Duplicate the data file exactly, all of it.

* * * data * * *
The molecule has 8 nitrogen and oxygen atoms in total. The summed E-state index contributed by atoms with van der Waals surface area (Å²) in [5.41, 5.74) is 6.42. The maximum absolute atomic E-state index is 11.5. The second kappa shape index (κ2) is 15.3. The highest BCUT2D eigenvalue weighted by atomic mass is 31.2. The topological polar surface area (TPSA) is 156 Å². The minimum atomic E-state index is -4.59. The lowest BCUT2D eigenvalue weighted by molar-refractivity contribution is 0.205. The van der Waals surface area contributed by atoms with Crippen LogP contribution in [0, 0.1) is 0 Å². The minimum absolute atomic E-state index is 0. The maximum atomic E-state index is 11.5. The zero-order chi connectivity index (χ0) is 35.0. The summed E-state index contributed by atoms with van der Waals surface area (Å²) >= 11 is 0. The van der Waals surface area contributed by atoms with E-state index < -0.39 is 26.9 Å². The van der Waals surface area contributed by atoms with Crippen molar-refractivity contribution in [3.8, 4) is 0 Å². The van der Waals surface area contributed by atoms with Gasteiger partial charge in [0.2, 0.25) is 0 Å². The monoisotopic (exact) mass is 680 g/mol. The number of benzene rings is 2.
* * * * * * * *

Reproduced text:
The molecule has 8 nitrogen and oxygen atoms in total. The summed E-state index contributed by atoms with van der Waals surface area (Å²) in [5.41, 5.74) is 6.42. The maximum absolute atomic E-state index is 11.5. The second kappa shape index (κ2) is 15.3. The highest BCUT2D eigenvalue weighted by atomic mass is 31.2. The topological polar surface area (TPSA) is 156 Å². The minimum atomic E-state index is -4.59. The lowest BCUT2D eigenvalue weighted by molar-refractivity contribution is 0.205. The van der Waals surface area contributed by atoms with Crippen LogP contribution in [0, 0.1) is 0 Å². The minimum absolute atomic E-state index is 0. The maximum atomic E-state index is 11.5. The zero-order chi connectivity index (χ0) is 35.0. The summed E-state index contributed by atoms with van der Waals surface area (Å²) >= 11 is 0. The van der Waals surface area contributed by atoms with E-state index < -0.39 is 26.9 Å². The van der Waals surface area contributed by atoms with Crippen molar-refractivity contribution in [3.8, 4) is 0 Å². The van der Waals surface area contributed by atoms with Gasteiger partial charge in [0.2, 0.25) is 0 Å². The monoisotopic (exact) mass is 680 g/mol. The number of benzene rings is 2.